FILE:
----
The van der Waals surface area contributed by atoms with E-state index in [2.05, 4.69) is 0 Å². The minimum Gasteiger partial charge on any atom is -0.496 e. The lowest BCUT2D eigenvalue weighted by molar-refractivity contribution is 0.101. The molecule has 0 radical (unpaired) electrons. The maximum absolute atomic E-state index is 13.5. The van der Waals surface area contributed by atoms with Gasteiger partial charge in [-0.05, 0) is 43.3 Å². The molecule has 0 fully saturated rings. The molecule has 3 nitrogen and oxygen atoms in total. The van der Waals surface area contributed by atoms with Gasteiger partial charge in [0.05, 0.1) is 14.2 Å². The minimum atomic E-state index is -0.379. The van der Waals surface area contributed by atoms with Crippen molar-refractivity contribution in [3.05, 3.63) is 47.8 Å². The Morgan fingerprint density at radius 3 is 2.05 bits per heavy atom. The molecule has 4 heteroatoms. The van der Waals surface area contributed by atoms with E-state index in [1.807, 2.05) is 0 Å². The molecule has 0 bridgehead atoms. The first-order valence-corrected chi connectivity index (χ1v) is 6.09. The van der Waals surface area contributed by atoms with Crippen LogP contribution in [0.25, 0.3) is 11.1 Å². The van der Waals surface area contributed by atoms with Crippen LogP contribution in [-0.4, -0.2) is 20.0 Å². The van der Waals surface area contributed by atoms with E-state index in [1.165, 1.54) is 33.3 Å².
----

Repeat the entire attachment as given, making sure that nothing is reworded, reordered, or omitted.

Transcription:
The van der Waals surface area contributed by atoms with E-state index in [2.05, 4.69) is 0 Å². The minimum Gasteiger partial charge on any atom is -0.496 e. The lowest BCUT2D eigenvalue weighted by molar-refractivity contribution is 0.101. The molecule has 0 radical (unpaired) electrons. The maximum absolute atomic E-state index is 13.5. The van der Waals surface area contributed by atoms with Gasteiger partial charge in [-0.05, 0) is 43.3 Å². The molecule has 0 fully saturated rings. The molecule has 3 nitrogen and oxygen atoms in total. The van der Waals surface area contributed by atoms with Gasteiger partial charge in [0.05, 0.1) is 14.2 Å². The minimum atomic E-state index is -0.379. The van der Waals surface area contributed by atoms with Crippen molar-refractivity contribution in [3.05, 3.63) is 47.8 Å². The Morgan fingerprint density at radius 3 is 2.05 bits per heavy atom. The molecule has 4 heteroatoms. The van der Waals surface area contributed by atoms with E-state index in [1.807, 2.05) is 0 Å². The molecule has 0 bridgehead atoms. The first-order valence-corrected chi connectivity index (χ1v) is 6.09. The van der Waals surface area contributed by atoms with Crippen LogP contribution in [0.25, 0.3) is 11.1 Å². The van der Waals surface area contributed by atoms with Crippen LogP contribution in [-0.4, -0.2) is 20.0 Å². The van der Waals surface area contributed by atoms with E-state index in [1.165, 1.54) is 33.3 Å².